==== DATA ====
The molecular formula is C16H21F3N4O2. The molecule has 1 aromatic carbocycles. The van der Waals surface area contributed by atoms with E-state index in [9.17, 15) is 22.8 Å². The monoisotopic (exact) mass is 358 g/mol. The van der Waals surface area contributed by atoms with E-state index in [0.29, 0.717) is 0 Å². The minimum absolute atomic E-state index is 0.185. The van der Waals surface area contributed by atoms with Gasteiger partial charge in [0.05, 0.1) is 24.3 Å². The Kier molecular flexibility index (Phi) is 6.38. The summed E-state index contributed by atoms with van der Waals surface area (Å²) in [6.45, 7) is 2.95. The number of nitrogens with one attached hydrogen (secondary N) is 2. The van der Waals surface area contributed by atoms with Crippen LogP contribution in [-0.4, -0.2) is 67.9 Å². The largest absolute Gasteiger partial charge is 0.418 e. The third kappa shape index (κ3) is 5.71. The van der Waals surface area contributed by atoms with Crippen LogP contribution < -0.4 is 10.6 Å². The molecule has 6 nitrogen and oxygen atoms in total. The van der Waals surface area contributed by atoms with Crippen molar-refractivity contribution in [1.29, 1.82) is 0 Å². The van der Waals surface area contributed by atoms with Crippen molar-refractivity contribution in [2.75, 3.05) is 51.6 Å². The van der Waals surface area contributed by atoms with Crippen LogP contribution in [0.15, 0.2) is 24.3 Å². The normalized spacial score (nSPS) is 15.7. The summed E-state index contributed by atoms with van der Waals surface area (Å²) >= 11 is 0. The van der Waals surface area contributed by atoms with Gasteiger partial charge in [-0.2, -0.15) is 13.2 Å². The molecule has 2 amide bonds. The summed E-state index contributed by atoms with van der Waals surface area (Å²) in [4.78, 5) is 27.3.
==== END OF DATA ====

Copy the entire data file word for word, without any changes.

The molecular formula is C16H21F3N4O2. The molecule has 1 aromatic carbocycles. The van der Waals surface area contributed by atoms with E-state index in [9.17, 15) is 22.8 Å². The monoisotopic (exact) mass is 358 g/mol. The van der Waals surface area contributed by atoms with E-state index in [0.29, 0.717) is 0 Å². The minimum absolute atomic E-state index is 0.185. The van der Waals surface area contributed by atoms with Gasteiger partial charge in [0.05, 0.1) is 24.3 Å². The Kier molecular flexibility index (Phi) is 6.38. The summed E-state index contributed by atoms with van der Waals surface area (Å²) in [6.45, 7) is 2.95. The number of nitrogens with one attached hydrogen (secondary N) is 2. The van der Waals surface area contributed by atoms with Crippen LogP contribution in [-0.4, -0.2) is 67.9 Å². The largest absolute Gasteiger partial charge is 0.418 e. The third kappa shape index (κ3) is 5.71. The van der Waals surface area contributed by atoms with Crippen LogP contribution < -0.4 is 10.6 Å². The molecule has 6 nitrogen and oxygen atoms in total. The van der Waals surface area contributed by atoms with Crippen molar-refractivity contribution in [1.29, 1.82) is 0 Å². The van der Waals surface area contributed by atoms with Crippen molar-refractivity contribution in [2.75, 3.05) is 51.6 Å². The van der Waals surface area contributed by atoms with Crippen LogP contribution in [0.15, 0.2) is 24.3 Å². The normalized spacial score (nSPS) is 15.7. The summed E-state index contributed by atoms with van der Waals surface area (Å²) >= 11 is 0. The van der Waals surface area contributed by atoms with Gasteiger partial charge in [-0.2, -0.15) is 13.2 Å². The molecule has 2 amide bonds. The summed E-state index contributed by atoms with van der Waals surface area (Å²) in [4.78, 5) is 27.3.